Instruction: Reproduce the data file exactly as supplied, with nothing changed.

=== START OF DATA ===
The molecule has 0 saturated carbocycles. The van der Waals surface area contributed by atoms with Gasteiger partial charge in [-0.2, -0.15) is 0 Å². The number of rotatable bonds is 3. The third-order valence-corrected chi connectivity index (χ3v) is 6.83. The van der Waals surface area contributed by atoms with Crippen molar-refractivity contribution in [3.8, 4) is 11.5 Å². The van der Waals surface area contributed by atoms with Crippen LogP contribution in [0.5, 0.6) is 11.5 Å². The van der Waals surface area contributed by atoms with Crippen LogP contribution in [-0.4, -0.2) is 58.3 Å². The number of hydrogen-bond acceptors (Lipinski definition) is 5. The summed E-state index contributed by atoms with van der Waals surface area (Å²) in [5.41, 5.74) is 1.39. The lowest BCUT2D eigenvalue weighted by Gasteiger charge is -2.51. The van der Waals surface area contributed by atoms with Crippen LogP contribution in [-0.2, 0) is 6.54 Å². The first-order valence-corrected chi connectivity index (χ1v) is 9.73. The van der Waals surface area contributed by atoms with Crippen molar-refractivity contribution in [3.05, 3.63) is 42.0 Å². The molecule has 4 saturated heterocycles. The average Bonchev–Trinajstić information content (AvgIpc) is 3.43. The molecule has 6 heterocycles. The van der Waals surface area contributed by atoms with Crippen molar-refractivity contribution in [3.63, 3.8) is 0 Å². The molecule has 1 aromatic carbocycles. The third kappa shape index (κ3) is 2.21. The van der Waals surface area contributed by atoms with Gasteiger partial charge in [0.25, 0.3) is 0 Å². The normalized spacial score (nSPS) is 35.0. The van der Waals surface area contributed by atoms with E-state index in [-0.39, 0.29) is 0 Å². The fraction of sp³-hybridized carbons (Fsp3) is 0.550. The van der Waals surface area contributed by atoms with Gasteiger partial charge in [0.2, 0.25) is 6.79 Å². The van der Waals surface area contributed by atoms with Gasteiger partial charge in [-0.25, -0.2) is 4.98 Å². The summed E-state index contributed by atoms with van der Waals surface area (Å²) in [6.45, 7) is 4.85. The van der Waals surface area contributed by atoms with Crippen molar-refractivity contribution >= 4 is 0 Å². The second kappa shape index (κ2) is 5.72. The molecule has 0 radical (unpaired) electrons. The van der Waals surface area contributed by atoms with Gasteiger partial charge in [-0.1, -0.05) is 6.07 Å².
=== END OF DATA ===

The molecule has 0 saturated carbocycles. The van der Waals surface area contributed by atoms with Gasteiger partial charge in [-0.2, -0.15) is 0 Å². The number of rotatable bonds is 3. The third-order valence-corrected chi connectivity index (χ3v) is 6.83. The van der Waals surface area contributed by atoms with Crippen molar-refractivity contribution in [3.8, 4) is 11.5 Å². The van der Waals surface area contributed by atoms with Crippen LogP contribution in [0.5, 0.6) is 11.5 Å². The van der Waals surface area contributed by atoms with Crippen LogP contribution in [-0.4, -0.2) is 58.3 Å². The number of hydrogen-bond acceptors (Lipinski definition) is 5. The summed E-state index contributed by atoms with van der Waals surface area (Å²) in [5.41, 5.74) is 1.39. The lowest BCUT2D eigenvalue weighted by Gasteiger charge is -2.51. The van der Waals surface area contributed by atoms with Crippen LogP contribution in [-0.2, 0) is 6.54 Å². The first-order valence-corrected chi connectivity index (χ1v) is 9.73. The van der Waals surface area contributed by atoms with Crippen molar-refractivity contribution in [3.05, 3.63) is 42.0 Å². The molecule has 4 saturated heterocycles. The average Bonchev–Trinajstić information content (AvgIpc) is 3.43. The molecule has 6 heterocycles. The van der Waals surface area contributed by atoms with Crippen molar-refractivity contribution in [3.63, 3.8) is 0 Å². The molecule has 1 aromatic carbocycles. The third kappa shape index (κ3) is 2.21. The van der Waals surface area contributed by atoms with Gasteiger partial charge in [0.25, 0.3) is 0 Å². The normalized spacial score (nSPS) is 35.0. The van der Waals surface area contributed by atoms with E-state index in [-0.39, 0.29) is 0 Å². The fraction of sp³-hybridized carbons (Fsp3) is 0.550. The van der Waals surface area contributed by atoms with Gasteiger partial charge in [0.2, 0.25) is 6.79 Å². The van der Waals surface area contributed by atoms with Gasteiger partial charge in [-0.25, -0.2) is 4.98 Å². The summed E-state index contributed by atoms with van der Waals surface area (Å²) in [6.45, 7) is 4.85. The van der Waals surface area contributed by atoms with Crippen molar-refractivity contribution >= 4 is 0 Å². The second kappa shape index (κ2) is 5.72. The molecule has 0 radical (unpaired) electrons. The van der Waals surface area contributed by atoms with Gasteiger partial charge in [-0.1, -0.05) is 6.07 Å².